I found this resource courtesy of Stephen Downes’ OLDaily. It really struck me as unique, wonderful, and potentially very useful at the same time.
The Open Syllabus Explorer claims to map college courses with over 6 million syllabi.
I know that there are some college and university instructors that read this blog and I would encourage them to take a look at what’s available and might be helpful to them.
My focus is in K-12. In this case, it’s Computer Studies.
One of the powerful mailing lists that I follows comes from ACSE where Ontario Computer Studies teachers are sharing resources, asking for assistance, and looking for inspiration.
Teaching Computer Science is kind of an oddity. Unlike many courses where you just buy a textbook for student use, there aren’t that many textbooks for Computer Science teachers, particularly in 10-12. It’s a bit different if you’re teaching the Advanced Placement courses but for the regular Ontario courses, finding a textbook is incredibly difficult. Personally, I never used one.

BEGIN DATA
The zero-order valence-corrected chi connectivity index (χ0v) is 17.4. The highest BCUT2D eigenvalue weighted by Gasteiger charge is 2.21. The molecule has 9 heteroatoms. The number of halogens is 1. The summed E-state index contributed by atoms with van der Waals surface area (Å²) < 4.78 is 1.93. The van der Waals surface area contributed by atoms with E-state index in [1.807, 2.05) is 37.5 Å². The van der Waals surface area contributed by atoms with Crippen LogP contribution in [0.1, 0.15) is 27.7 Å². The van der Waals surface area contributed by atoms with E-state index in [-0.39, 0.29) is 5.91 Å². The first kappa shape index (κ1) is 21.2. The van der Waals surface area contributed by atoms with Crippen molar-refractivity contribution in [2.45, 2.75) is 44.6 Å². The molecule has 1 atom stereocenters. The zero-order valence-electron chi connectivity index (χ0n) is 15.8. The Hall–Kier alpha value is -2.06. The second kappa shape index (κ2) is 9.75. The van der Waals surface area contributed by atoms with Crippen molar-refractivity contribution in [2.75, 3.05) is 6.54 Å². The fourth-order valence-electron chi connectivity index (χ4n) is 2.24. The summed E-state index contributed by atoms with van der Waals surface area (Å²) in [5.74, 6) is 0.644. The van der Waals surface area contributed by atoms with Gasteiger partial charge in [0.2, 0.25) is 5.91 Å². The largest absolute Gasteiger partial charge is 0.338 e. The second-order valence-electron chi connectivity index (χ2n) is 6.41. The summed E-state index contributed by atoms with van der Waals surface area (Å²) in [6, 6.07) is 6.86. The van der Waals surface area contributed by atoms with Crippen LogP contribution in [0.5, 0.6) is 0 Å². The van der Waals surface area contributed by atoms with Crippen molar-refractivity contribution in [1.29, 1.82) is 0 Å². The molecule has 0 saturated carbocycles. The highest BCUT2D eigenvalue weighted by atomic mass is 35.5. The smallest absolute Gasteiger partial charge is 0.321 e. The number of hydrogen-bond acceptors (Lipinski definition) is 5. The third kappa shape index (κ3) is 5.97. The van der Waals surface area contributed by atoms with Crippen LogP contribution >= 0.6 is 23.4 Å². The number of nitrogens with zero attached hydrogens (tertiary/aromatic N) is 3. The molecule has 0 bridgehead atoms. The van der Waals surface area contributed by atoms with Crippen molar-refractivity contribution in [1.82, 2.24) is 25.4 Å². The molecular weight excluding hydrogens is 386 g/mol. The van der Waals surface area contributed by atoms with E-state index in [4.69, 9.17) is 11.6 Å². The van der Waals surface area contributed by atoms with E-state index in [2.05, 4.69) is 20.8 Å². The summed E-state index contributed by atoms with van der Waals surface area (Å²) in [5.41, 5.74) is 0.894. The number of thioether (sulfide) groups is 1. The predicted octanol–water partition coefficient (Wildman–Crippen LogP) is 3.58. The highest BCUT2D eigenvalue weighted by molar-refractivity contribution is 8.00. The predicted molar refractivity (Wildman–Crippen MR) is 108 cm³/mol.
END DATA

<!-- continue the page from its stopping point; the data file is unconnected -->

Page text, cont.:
Instead, I was always making up my own resources. They probably weren’t generic enough for others to use them but I felt they met my needs and the local interests of students. As such, I was always looking for new resources and ideas. It was always a hoot to find a new problem and work through it with students.
So, why college resources? There’s another dimension to all this. Sadly, not all students see the light and take Computer Science courses until they get to college / university. As a result, at post-secondary, there are often introductory courses. The ideas and inspirations there can be used as well.
I took a look and a search for a very popular programming language – Python. There are lots of filters to narrow your search if needed.
And the list goes on. Now, individual teachers would have to take a look for resources and test them for suitability but it’s a giant start beyond having nothing to work with.
At the least, you owe it yourself to check this resource out.